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Math Help - Difficult series section - Abel/Dirichlet's Test

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    Difficult series section - Abel/Dirichlet's Test

    I'm having a lot of trouble with this section on series, as many of you who viewed and responded (thanks!) to my other posts know. I can't do about 20 of the problems provided, out of 30, so I think I'm missing something "integral" here.

    I re-read the chapter, and I think that perhaps what I'm missing is the proper use of Dirichlet's and Abel's test. It seems, from my reading, that these two tests are really pretty much equivalent. I present Abel's test, as it is written in my book, below:

    Let \sum a_n be a covergent series of complex terms, and let \{b_n\} be a monotonic convergent sequence of real terms. Then the series \sum a_n b_n converges.


    Here's a few example problems that I'm stuck on. I'm not presenting a few because I want/expect answers on how to solve all of them, but rather I am presenting these to see if Abel/Dirichlet's tests would even be appropriate for them:

    \sum_{n=1}^\infty \log \left(n \sin \frac 1 n \right)
    \sum_{n=1}^\infty (-1)^n \left ( 1 - n \sin \frac 1 n \right )
    \sum_{n=1}^\infty (-1)^n \left ( 1 - \cos \frac 1 n \right )
    \sum_{n=1}^\infty (-1)^n \arctan \frac 1 {2n+1}
    \sum_{n=1}^\infty (-1)^n \left ( \frac \pi 2 - \arctan(\log n) \right )

    OK, that's probably enough to get an idea of the problems that I'm struggling with. The question for each of these is if they are absolutely convergent. From the way that Abel's test is presented, I thought that it would be most useful if you had a series which was presented in as a product, similar to integration by parts, and you knew that one of those parts was convergent. None of these seem to have that form, however I attempted to force it into this form with the following example:

    1 - n \sin \frac 1 n=\frac{1}{n^2} \left(n^2-n^3 \sin \frac 1 n \right)

    \frac {d} {dn} \left(n^2-n^3 \sin \frac 1 n \right) = 2n-3n^2 \sin \frac 1 n +n \sin \frac 1 n=n(2-3n\sin\frac 1 n)+n\sin\frac 1 n

    Now since \lim_{n \to \infty} n \sin \frac 1 n = 1, the derivative is always negative for all n >N for some N. Therefore, we can use the convergence of \sum \frac 1 {n^2} and Abel's test to conclude that the series \sum (-1)^n \left ( 1 - n \sin \frac 1 n \right) is absolutely convergent.

    Is this the correct approach to this type of problem? How would this be applicable to, say, \sum \lim \left (n\sin\frac 1 n \right)? Thanks in advance.
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    Re: Difficult series section - Abel/Dirichlet's Test

    To me, none of these looks like a case for using the Abel/Dirichlet tests. I would use the (limit) comparison test for all of them.

    Taking \sum_{n=1}^\infty \log \left(n \sin \tfrac 1 n \right) as an example, start by looking at the function \log\left(\tfrac{\sin x}x\right). If we can approximate this by a power of x, as x\to0, then by putting x=1/n we can estimate the size of \log \left(n \sin \tfrac 1 n \right).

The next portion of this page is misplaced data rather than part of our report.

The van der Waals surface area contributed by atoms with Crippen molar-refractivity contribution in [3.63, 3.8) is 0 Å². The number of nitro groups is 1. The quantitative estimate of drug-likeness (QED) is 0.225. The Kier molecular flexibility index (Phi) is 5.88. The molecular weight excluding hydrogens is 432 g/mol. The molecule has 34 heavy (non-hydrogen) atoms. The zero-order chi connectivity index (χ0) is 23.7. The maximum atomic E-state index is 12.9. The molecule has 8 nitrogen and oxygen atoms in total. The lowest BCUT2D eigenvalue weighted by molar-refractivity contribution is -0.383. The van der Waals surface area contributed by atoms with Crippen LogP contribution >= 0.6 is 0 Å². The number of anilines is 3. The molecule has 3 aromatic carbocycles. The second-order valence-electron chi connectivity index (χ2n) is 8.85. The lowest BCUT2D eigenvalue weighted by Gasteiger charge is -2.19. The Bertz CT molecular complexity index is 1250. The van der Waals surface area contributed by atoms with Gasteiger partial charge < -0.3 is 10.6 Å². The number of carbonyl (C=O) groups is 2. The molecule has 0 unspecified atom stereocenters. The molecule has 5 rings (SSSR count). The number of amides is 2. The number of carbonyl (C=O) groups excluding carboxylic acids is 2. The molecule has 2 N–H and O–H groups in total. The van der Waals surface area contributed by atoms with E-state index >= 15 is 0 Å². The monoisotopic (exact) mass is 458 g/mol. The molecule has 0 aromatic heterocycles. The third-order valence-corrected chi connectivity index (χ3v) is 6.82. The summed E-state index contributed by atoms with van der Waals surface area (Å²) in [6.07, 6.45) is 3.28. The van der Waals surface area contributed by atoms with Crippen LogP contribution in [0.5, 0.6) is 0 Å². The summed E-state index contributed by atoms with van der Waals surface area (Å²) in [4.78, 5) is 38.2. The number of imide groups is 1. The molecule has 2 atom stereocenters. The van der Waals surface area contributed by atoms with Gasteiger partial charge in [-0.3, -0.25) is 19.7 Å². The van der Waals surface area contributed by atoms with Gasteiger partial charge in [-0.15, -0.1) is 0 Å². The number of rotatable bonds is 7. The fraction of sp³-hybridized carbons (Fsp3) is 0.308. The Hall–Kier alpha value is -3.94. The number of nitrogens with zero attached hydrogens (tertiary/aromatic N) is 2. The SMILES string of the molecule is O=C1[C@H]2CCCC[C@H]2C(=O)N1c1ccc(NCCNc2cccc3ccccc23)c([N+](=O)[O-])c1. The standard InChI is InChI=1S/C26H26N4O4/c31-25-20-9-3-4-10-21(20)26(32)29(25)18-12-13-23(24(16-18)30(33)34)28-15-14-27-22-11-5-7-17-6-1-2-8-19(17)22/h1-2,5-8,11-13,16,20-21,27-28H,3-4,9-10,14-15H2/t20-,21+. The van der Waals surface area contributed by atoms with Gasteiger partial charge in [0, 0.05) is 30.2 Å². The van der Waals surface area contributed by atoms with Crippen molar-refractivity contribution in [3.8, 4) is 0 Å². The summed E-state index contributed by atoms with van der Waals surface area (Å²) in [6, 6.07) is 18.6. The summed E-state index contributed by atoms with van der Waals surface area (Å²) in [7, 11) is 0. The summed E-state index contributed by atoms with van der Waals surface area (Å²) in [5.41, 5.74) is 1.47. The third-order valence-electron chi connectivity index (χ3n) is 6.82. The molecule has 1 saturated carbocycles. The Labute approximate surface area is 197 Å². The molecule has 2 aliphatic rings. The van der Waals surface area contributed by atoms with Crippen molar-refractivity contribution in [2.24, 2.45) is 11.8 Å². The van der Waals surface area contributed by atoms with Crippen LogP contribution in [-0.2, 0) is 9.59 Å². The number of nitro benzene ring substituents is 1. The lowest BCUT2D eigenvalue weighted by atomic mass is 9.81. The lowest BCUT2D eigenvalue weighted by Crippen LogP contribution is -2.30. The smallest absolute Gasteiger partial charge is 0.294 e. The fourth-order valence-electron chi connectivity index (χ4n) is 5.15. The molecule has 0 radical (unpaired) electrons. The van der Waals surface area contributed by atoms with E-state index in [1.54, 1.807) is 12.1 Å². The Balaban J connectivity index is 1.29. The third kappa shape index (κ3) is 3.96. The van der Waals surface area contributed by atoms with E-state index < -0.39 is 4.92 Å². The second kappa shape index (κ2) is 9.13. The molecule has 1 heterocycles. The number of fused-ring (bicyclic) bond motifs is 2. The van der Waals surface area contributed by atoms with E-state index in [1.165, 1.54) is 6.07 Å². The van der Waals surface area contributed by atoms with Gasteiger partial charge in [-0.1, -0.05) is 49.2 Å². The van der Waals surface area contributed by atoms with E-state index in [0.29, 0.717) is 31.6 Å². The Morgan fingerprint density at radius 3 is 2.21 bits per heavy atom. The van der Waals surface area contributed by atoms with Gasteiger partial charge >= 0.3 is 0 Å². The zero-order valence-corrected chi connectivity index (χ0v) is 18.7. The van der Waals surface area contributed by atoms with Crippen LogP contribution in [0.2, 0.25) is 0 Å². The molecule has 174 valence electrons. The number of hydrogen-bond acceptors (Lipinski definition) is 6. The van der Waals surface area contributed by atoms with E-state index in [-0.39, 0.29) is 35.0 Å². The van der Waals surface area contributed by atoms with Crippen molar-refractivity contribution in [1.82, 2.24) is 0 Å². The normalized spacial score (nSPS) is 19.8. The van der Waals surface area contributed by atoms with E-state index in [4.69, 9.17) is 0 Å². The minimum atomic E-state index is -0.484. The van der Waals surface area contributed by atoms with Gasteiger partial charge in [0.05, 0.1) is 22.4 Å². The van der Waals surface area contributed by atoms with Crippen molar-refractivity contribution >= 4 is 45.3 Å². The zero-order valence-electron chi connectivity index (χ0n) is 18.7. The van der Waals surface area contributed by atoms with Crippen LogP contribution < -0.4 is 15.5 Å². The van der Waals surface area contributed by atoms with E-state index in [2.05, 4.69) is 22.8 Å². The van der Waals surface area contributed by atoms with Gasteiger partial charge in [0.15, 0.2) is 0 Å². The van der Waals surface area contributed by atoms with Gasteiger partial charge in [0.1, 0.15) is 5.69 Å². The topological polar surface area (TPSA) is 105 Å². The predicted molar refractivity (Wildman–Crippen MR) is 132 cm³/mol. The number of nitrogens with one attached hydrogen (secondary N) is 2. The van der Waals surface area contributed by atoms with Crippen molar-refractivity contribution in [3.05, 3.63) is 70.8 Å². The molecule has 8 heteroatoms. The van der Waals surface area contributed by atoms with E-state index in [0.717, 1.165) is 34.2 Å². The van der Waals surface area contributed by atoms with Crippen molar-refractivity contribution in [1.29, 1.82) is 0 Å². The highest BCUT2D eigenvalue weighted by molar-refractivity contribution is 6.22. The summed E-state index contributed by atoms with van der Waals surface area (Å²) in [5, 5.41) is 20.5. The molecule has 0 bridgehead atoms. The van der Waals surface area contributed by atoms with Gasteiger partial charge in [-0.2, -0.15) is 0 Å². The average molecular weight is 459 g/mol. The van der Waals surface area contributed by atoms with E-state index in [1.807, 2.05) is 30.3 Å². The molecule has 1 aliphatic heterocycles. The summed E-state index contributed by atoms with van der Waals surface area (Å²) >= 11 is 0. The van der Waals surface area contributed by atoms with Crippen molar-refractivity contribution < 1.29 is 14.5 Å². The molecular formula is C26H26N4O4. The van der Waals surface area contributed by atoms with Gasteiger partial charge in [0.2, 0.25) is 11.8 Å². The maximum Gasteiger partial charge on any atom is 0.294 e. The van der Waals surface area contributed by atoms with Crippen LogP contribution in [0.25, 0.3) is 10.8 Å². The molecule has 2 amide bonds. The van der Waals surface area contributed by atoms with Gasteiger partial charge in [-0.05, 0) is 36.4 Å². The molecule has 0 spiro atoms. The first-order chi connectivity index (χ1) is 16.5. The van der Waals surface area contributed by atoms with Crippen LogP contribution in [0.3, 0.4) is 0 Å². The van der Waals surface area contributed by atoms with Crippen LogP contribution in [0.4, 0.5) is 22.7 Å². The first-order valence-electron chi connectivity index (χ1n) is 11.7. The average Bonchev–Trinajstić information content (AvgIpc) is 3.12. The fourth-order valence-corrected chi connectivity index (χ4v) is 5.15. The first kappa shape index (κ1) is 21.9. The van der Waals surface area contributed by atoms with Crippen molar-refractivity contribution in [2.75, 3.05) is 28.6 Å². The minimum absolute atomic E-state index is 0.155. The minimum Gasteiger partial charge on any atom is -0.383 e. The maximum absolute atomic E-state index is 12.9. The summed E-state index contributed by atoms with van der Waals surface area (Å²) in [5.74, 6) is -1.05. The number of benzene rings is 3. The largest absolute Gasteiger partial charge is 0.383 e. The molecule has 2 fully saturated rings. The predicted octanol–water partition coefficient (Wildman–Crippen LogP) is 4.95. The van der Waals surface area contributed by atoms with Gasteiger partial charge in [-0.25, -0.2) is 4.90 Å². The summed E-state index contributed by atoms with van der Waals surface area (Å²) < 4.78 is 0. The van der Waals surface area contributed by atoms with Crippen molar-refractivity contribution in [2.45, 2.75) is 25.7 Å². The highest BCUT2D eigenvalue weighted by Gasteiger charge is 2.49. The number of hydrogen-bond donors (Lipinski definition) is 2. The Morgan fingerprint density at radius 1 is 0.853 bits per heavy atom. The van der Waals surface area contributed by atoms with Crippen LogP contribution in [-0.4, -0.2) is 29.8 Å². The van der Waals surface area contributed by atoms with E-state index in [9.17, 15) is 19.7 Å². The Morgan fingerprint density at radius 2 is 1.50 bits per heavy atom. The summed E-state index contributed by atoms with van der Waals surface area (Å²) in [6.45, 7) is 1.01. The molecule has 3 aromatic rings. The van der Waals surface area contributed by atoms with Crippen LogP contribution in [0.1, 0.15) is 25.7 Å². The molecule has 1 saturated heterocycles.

Using the first couple of terms in the power series \sin x = x-\tfrac16x^3 + \ldots, you get the approximation \log\left(\tfrac{\sin x}x\right)\approx \log\bigl(1-\tfrac16x^2\bigr). Now use a power series approximation again, putting s=\tfrac16x^2 in the series for \log(1-s), to get \log\bigl(1-\tfrac16x^2\bigr)\approx -\tfrac16x^2.

    You will notice that that is a very casual, nonrigorous argument. But now that we have discovered that \log\left(\tfrac{\sin x}x\right)\approx-\tfrac16x^2, we can look at the ratio \frac{\log\left(\tfrac{\sin x}x\right)}{x^2} and prove rigorously (by repeated applications of l'H˘pital's rule, for example), that \lim_{x\searrow0}\frac{\log\left(\tfrac{\sin x}x\right)}{x^2} = -\tfrac16.

    Finally, you can put x=1/n and deduce that \lim_{n\to\infty}\tfrac{a_n}{b_n} = \tfrac16, where a_n = \left|\log \left(n \sin \tfrac 1 n \right)\right| and b_n=\tfrac1{n^2}. Since \sum b_n converges, it follows from the limit comparison test that \sum\log\left(\tfrac{\sin x}x\right) converges absolutely.
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    Re: Difficult series section - Abel/Dirichlet's Test

    Thank you so much! That makes complete sense. The book hasn't used approximations yet, so it's good that you explained how to get a rigorous proof out of it afterwards. We haven't done power series either, so I had not seen the method of substituting x=1/n. We did cover Taylor approximations, using little-o notation, so to stay within bounds of what we have done I can use that, which is wonderful.

    I now see how the use of approximations can help in finding a function to use a limit test with. Very cool.

    One other question - when considering absolute convergence and using the limit test, if I reference the continuity of the absolute value function, if \textstyle b_n>0, can I just write

    \lim_{n\to\infty} \frac{|a_n|}{b_n}=\left|\lim_{n\to\infty}\frac{a_n  }{b_n}\right|
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    Re: Difficult series section - Abel/Dirichlet's Test

    Quote Originally Posted by process91 View Post
    One other question - when considering absolute convergence and using the limit test, if I reference the continuity of the absolute value function, if \textstyle b_n>0, can I just write

    \lim_{n\to\infty} \frac{|a_n|}{b_n}=\left|\lim_{n\to\infty}\frac{a_n  }{b_n}\right|
    Yes. It is always true that if \lim_{n\to\infty}x_n exists then \lim_{n\to\infty}|x_n| = \Bigl|\lim_{n\to\infty}x_n\Bigr|.
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